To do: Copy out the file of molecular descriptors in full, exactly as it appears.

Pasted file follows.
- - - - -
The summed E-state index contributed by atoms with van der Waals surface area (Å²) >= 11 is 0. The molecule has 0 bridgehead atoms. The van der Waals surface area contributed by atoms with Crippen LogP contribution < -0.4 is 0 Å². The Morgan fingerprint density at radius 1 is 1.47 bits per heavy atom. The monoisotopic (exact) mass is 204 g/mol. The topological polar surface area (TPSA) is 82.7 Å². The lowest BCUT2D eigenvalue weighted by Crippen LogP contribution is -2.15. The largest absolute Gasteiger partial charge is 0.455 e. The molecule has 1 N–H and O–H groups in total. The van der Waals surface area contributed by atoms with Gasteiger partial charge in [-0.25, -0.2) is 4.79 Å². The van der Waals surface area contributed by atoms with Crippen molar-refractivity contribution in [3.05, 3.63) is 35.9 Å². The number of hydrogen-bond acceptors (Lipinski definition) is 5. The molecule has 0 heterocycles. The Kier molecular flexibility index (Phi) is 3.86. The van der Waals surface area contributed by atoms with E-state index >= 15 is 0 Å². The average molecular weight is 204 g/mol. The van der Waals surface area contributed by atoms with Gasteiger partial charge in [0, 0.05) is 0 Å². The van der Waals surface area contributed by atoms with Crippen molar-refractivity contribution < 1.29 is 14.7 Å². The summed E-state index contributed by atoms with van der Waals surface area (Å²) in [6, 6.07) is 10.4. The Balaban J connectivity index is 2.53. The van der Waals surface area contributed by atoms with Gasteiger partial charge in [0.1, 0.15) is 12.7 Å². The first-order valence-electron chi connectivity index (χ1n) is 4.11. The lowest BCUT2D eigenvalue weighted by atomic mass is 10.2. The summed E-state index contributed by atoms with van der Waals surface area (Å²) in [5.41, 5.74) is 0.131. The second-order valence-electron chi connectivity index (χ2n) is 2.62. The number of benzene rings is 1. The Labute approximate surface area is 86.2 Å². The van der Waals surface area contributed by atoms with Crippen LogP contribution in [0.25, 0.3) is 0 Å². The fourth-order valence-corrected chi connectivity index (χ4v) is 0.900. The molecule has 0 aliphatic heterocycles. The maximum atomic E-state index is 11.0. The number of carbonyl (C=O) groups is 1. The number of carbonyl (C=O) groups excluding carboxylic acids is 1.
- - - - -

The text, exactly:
The summed E-state index contributed by atoms with van der Waals surface area (Å²) >= 11 is 0. The molecule has 0 bridgehead atoms. The van der Waals surface area contributed by atoms with Crippen LogP contribution < -0.4 is 0 Å². The Morgan fingerprint density at radius 1 is 1.47 bits per heavy atom. The monoisotopic (exact) mass is 204 g/mol. The topological polar surface area (TPSA) is 82.7 Å². The lowest BCUT2D eigenvalue weighted by Crippen LogP contribution is -2.15. The largest absolute Gasteiger partial charge is 0.455 e. The molecule has 1 N–H and O–H groups in total. The van der Waals surface area contributed by atoms with Gasteiger partial charge in [-0.25, -0.2) is 4.79 Å². The van der Waals surface area contributed by atoms with Crippen molar-refractivity contribution in [3.05, 3.63) is 35.9 Å². The number of hydrogen-bond acceptors (Lipinski definition) is 5. The molecule has 0 heterocycles. The Kier molecular flexibility index (Phi) is 3.86. The van der Waals surface area contributed by atoms with E-state index >= 15 is 0 Å². The average molecular weight is 204 g/mol. The van der Waals surface area contributed by atoms with Gasteiger partial charge in [0, 0.05) is 0 Å². The van der Waals surface area contributed by atoms with Crippen molar-refractivity contribution < 1.29 is 14.7 Å². The summed E-state index contributed by atoms with van der Waals surface area (Å²) in [6, 6.07) is 10.4. The Balaban J connectivity index is 2.53. The van der Waals surface area contributed by atoms with Gasteiger partial charge in [0.1, 0.15) is 12.7 Å². The first-order valence-electron chi connectivity index (χ1n) is 4.11. The lowest BCUT2D eigenvalue weighted by atomic mass is 10.2. The summed E-state index contributed by atoms with van der Waals surface area (Å²) in [5.41, 5.74) is 0.131. The second-order valence-electron chi connectivity index (χ2n) is 2.62. The number of benzene rings is 1. The Labute approximate surface area is 86.2 Å². The van der Waals surface area contributed by atoms with Crippen LogP contribution in [0.25, 0.3) is 0 Å². The fourth-order valence-corrected chi connectivity index (χ4v) is 0.900. The molecule has 0 aliphatic heterocycles. The maximum atomic E-state index is 11.0. The number of carbonyl (C=O) groups is 1. The number of carbonyl (C=O) groups excluding carboxylic acids is 1.